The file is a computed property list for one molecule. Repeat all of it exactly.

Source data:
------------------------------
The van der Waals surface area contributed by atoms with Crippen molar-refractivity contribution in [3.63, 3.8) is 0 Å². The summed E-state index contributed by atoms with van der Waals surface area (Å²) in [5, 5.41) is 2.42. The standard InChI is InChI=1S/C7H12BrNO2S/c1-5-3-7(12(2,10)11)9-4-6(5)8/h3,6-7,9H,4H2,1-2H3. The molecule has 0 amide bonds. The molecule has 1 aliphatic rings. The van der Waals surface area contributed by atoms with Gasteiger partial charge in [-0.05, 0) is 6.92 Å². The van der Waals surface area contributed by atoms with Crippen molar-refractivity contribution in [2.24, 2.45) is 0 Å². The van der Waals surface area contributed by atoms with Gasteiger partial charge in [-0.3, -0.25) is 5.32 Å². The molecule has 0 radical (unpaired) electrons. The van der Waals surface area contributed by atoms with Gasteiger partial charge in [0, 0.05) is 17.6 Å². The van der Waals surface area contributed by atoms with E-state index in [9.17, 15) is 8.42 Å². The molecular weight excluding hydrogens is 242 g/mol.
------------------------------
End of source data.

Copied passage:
The van der Waals surface area contributed by atoms with Crippen molar-refractivity contribution in [3.63, 3.8) is 0 Å². The summed E-state index contributed by atoms with van der Waals surface area (Å²) in [5, 5.41) is 2.42. The standard InChI is InChI=1S/C7H12BrNO2S/c1-5-3-7(12(2,10)11)9-4-6(5)8/h3,6-7,9H,4H2,1-2H3. The molecule has 0 amide bonds. The molecule has 1 aliphatic rings. The van der Waals surface area contributed by atoms with Gasteiger partial charge in [-0.05, 0) is 6.92 Å². The van der Waals surface area contributed by atoms with Crippen molar-refractivity contribution in [2.24, 2.45) is 0 Å². The van der Waals surface area contributed by atoms with Gasteiger partial charge in [-0.3, -0.25) is 5.32 Å². The molecule has 0 radical (unpaired) electrons. The van der Waals surface area contributed by atoms with Gasteiger partial charge in [0, 0.05) is 17.6 Å². The van der Waals surface area contributed by atoms with E-state index in [9.17, 15) is 8.42 Å². The molecular weight excluding hydrogens is 242 g/mol.